Marcy understood tired; feeling like a hamster on a wheel, always running to get nowhere. Sandrine might discover that she liked being at home, as others had before her. It wouldn’t cross her mind that she’d wake up one morning in a world exploded, mentally hanging by a thread in a foreign land, an ocean and half-a-continent away from family, the weight of financial responsibility crashing onto her shoulders and fifteen prime earning years lost to the wind. Not in her wildest dreams could she picture herself in the clichéd role of first wife kicked to the curb, or that the doting father of today would evolve into the man too busy with business trips and meetings and work dinners to attend his kids’ art shows, science fairs and parent teacher conferences, who thinks of fatherhood as a costume to don at birthdays, holidays, and every other weekend except when something more important comes up.
“Marcy,” Fabrice said, “do you have any tens?”
With robot-like movements, Marcy handed over a pair. “There you go, Fabrice.”
“Tank you, Marcy.”
In her world, post-apocalypse, would Sandrine answer Fabrice’s phone calls hoping every time to find, on the other end the line, the man she married, the dear one, instead of the stranger who had removed the load bearing walls of her life, watched it crumble and then blithely declared, “I never meant for this to happen”? Would Sandrine need fifteen minutes of chanting and meditation after each call just to flush the anguish and disillusion from her system?
“Do you ‘ave any sixes?”
Anguish and disillusion: the things left on the table when Evan walked away after more than twenty years in the game. Winner take all.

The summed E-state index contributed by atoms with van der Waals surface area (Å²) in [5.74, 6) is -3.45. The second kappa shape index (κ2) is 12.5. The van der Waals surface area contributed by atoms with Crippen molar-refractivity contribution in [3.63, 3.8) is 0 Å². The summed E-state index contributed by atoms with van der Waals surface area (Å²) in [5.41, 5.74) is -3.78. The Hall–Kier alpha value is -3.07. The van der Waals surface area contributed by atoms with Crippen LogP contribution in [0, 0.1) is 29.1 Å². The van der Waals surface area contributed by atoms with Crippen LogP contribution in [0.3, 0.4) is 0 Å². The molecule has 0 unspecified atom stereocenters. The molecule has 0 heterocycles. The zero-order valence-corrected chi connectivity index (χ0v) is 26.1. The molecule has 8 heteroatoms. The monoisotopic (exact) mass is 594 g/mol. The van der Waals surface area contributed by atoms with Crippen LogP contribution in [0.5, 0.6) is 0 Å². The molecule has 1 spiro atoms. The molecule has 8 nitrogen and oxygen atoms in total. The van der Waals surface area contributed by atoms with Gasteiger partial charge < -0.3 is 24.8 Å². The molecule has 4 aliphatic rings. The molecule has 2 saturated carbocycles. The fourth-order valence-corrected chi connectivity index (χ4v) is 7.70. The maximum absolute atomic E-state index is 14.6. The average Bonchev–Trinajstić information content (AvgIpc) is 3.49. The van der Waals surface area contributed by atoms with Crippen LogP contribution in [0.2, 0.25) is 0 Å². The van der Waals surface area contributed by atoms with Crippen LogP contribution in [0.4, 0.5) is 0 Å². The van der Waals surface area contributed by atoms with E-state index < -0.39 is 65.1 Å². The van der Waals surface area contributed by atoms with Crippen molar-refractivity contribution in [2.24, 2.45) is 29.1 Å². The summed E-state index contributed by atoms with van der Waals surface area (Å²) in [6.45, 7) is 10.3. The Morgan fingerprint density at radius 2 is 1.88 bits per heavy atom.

It wasn’t as if Marcy played her hand badly. She was good at cards. Her fatal error had been parochial, bush league: playing by the wrong rules. She thought it was bridge when it was high-stakes poker, and the person she believed to be her partner turned out to be her opponent. Tough luck; sucks being you.
Her breath was shallow and quick – as if she had been knocked off a boat into icy waters. At least she recognized the signs. That was an improvement. If she knew she was falling, she could catch herself before she slipped under. She tried to recall what the yogi said: who is thinking these negative thoughts? She was. She was the one letting them in. These thoughts are not a part of her. She can tell them to leave. She can shut them out.
Past is past. She could not change it. Look instead to the future. It was not the future she chose or wanted but it was the future she had, and she must make the best of it. She would embrace this foreign country as her own and teach her children to live in it like Belgians. It would be a different life from what they had known up to now, to be sure, but that didn’t mean it had to be a worse one. Some things were more important than money. Love was more important than money; humanity was more important than money; integrity was more important than money.
“Marcy? Marcy? Yoo-hoo, Marcy? Anybody’s home?”
“Huh? Oh, uh, sorry, Fabrice. Now what was it you…?”
“’Ave you any sixes?”
“Any sixes, any sixes,” she stared at her hand, frantically blinking tears from the corners of her eyes, wanting so much to give him her cards. She wanted to give everything away. Her possessions were weights tethering her to the past, holding her back. Lose them and she would feel light and free.
“No, I’m sorry,” she said. “I’m so sorry. I haven’t any sixes. I haven’t got any sixes at all.”
Susan Beale grew up on Cape Cod but has lived most of her adult life in Europe, primarily in Brussels. Her writing has appeared in The Casserole and won awards from Caravan Press and the Mid-Somerset Festival. She holds an MA in Creative Writing from Bath Spa University in Bath, UK.